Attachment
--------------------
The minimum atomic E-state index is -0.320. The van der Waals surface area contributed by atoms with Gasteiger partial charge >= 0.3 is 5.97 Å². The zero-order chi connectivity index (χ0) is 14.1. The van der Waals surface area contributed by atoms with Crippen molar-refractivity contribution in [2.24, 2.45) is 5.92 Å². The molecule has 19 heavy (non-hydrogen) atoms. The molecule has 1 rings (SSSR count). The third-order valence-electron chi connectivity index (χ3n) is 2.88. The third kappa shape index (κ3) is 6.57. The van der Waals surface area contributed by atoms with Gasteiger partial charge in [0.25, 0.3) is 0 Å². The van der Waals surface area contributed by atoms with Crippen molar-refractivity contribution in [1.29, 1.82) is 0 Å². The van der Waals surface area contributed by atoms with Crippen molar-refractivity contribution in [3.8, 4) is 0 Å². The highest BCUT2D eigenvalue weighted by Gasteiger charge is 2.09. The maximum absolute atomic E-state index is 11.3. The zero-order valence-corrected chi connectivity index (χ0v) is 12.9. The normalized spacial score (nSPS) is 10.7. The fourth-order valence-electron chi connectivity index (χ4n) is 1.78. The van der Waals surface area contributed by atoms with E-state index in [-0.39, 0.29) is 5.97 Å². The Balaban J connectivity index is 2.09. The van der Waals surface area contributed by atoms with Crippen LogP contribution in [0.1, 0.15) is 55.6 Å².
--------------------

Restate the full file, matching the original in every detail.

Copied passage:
The minimum atomic E-state index is -0.320. The van der Waals surface area contributed by atoms with Gasteiger partial charge >= 0.3 is 5.97 Å². The zero-order chi connectivity index (χ0) is 14.1. The van der Waals surface area contributed by atoms with Crippen molar-refractivity contribution in [2.24, 2.45) is 5.92 Å². The molecule has 19 heavy (non-hydrogen) atoms. The molecule has 1 rings (SSSR count). The third-order valence-electron chi connectivity index (χ3n) is 2.88. The third kappa shape index (κ3) is 6.57. The van der Waals surface area contributed by atoms with Gasteiger partial charge in [0.25, 0.3) is 0 Å². The van der Waals surface area contributed by atoms with Crippen molar-refractivity contribution in [1.29, 1.82) is 0 Å². The van der Waals surface area contributed by atoms with Crippen molar-refractivity contribution in [3.8, 4) is 0 Å². The highest BCUT2D eigenvalue weighted by Gasteiger charge is 2.09. The maximum absolute atomic E-state index is 11.3. The zero-order valence-corrected chi connectivity index (χ0v) is 12.9. The normalized spacial score (nSPS) is 10.7. The fourth-order valence-electron chi connectivity index (χ4n) is 1.78. The van der Waals surface area contributed by atoms with E-state index in [-0.39, 0.29) is 5.97 Å². The Balaban J connectivity index is 2.09. The van der Waals surface area contributed by atoms with Crippen LogP contribution in [0.1, 0.15) is 55.6 Å².